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  • $\begingroup$ That makes it sound like the skycrane was less focused on plume contamination than commonly implied? $\endgroup$ – ikrase Feb 28 at 19:02
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It seems like the real answer is not a single reason but a set of reasons. Because a single approach has to be selected, that approach is the best compromise of the competing cases. The one that stands out to me is the Martian atmosphere. To land without damage without using the skycrane (or rockets) would require an impossibly large parachute (I think the inflatable ball in the previous mission is another approach to this problem).

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Curiosity and Perseverance were landed using the rather complex skycrane system because it would prevent the rockets from contaminating the landing site.

That’s not why the skycrane was used. It was used because it took up less mass and volume than a landing platform, and because Curiosity and Perseverance are too massive for the airbag method used for Pathfinder and the MERs.

Everything had to fit in an Atlas V fairing, so smaller was better.

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The only reason I can legitimate see for sky crane, was that nasa wanted to be able to impact the surface and penatrate deeply into it. Kind of like how an excavator might use high explosives to blow a hole into the ground and observe the hole.

NASA has done this with the moon. Orbiting probes were allowed to de orbit into the moon. They only observed the debrer from very far.

But it would be my opinion that they wanted some sizable object to crash into the surface, to turn up soil, and also open up lower levels of the ground to see. Keep in mind, we've only sent a few rovers with drills and what not. We don't know everything about mars, and having this crash into the ground, allows us to gain a lot of natural insite about mars. Having a lander which drops off the rover and flies away accomplishes this. And then it may have been simpler to have a crane, with a soft landing. The crane simply extends and going too far doesn't hurt. The lender hovers with some degree of accuracy. It's fairly soft and allows for error in the hover, accuracy of ground contact, etc.

The prior rovers to skycrane used an airbag. But similarly they presumably impacted the ground with some energy. And I presume this was to help excavate covered soil of Mars.

From this theory it is an efficient use that f mars potential energy of gravity, to help removed surface soil to explore lower into the ground. Other means to do so would require drilling, and while may be able to penetrate as deep, can not do so for the same volume.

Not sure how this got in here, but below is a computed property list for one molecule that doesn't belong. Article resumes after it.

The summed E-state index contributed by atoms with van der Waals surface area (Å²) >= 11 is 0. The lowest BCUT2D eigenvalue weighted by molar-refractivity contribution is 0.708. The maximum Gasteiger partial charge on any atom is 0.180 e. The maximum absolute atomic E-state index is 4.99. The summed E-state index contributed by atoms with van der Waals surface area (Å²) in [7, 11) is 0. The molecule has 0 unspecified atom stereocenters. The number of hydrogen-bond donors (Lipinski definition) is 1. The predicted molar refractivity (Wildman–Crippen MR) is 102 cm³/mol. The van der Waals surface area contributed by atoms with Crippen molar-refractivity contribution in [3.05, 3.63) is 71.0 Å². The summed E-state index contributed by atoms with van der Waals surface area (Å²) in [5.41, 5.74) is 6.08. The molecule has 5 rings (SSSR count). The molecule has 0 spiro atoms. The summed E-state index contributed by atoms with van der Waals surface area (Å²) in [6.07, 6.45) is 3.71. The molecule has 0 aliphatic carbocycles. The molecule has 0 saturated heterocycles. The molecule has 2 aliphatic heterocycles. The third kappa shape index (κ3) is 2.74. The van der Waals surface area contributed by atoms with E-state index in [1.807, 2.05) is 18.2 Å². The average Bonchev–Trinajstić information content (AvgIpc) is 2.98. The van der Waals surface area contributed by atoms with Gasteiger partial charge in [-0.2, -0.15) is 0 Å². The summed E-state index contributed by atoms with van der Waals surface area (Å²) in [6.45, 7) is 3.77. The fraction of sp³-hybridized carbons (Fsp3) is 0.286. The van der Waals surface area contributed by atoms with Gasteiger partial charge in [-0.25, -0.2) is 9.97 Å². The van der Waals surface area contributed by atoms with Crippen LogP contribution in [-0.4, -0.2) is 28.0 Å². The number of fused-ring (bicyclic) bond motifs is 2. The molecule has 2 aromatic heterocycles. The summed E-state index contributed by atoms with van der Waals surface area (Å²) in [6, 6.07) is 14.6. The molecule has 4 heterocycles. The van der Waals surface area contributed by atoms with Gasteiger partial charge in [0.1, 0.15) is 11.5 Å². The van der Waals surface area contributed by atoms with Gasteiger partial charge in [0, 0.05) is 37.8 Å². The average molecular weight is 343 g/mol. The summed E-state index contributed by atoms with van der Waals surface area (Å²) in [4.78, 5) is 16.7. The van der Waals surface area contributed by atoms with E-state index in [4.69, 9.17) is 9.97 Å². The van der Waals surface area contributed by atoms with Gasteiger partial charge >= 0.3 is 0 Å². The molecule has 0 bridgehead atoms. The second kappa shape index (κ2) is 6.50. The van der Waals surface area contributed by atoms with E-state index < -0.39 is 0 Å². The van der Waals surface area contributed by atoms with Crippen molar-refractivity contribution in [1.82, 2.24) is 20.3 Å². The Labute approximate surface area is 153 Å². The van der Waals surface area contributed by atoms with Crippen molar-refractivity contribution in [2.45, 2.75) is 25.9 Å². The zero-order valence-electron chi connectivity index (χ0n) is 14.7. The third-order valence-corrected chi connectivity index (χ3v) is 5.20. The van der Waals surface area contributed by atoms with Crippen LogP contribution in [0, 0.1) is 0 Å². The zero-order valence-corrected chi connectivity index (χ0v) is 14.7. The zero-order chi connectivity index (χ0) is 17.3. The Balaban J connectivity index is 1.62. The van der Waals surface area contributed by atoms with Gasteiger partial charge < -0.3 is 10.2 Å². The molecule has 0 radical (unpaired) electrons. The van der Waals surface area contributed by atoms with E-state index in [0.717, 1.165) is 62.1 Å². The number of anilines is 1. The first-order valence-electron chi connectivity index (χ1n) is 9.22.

That's what I think. Just a theory.

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  • $\begingroup$ As to why its not talked about, I find often some aspects pertain to a higher level of design, aren't talked about in typical interviews and questions. It can be because of the complex management and design strucuture which probably uses a great deal of compartmentalized technologies. So one expert really doesn't know some other areas. Also computers may be used as well in the process. And the entire process of designing such broad components of the system could of been highly complex and more so then I've described here. But I see they seem to be employing Landers, which impact the ground. $\endgroup$ – marshal craft Mar 1 at 12:07
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    $\begingroup$ This is wrong. The sky crane crashed into the ground with maybe 100km/h, not with orbital velocities like some lunar probes and spent stages. Making a crater was neither possible nor a significant goal. $\endgroup$ – Jens Mar 1 at 21:10
  • $\begingroup$ I never claimed it would have orbital velocity. Key point we see with nana is using vehicle mass coming from or it to penetrate some level into a planet or moon. 100km/h is in no way insignificant, in ability to remove surface material to understand Martian geology. I really see no evidence to suggest otherwise. But of course especially on space se, I can see the upset over my theory. That's fine and perhaps I'm wrong. But I make strong attempt to solve the question. And MY answer is the closest thing I've seen yet. Skycrane doesn't seem the best way to land a rover to me. I haven't seen ... $\endgroup$ – marshal craft Mar 1 at 23:51
  • $\begingroup$ Strong evidence to suggest it is, which relies on math, physics, and engineering. A common theme for a while now had been recycling vehicle to study further into planets and and moons. When is see that, now skycrane does make more sense. It even can seem like the most natural adaptation to Mars and its atmosphere, that strategy of using the lander as a secondary purpose. $\endgroup$ – marshal craft Mar 1 at 23:54
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    $\begingroup$ This is baseless speculation, not backed up by any fact. As far as I know, the rover will not investigate the crash site of the sky crane, and the images from orbiters do not have sufficient resolution to see any terrain features uncovered by the impact. $\endgroup$ – Polygnome Mar 2 at 9:39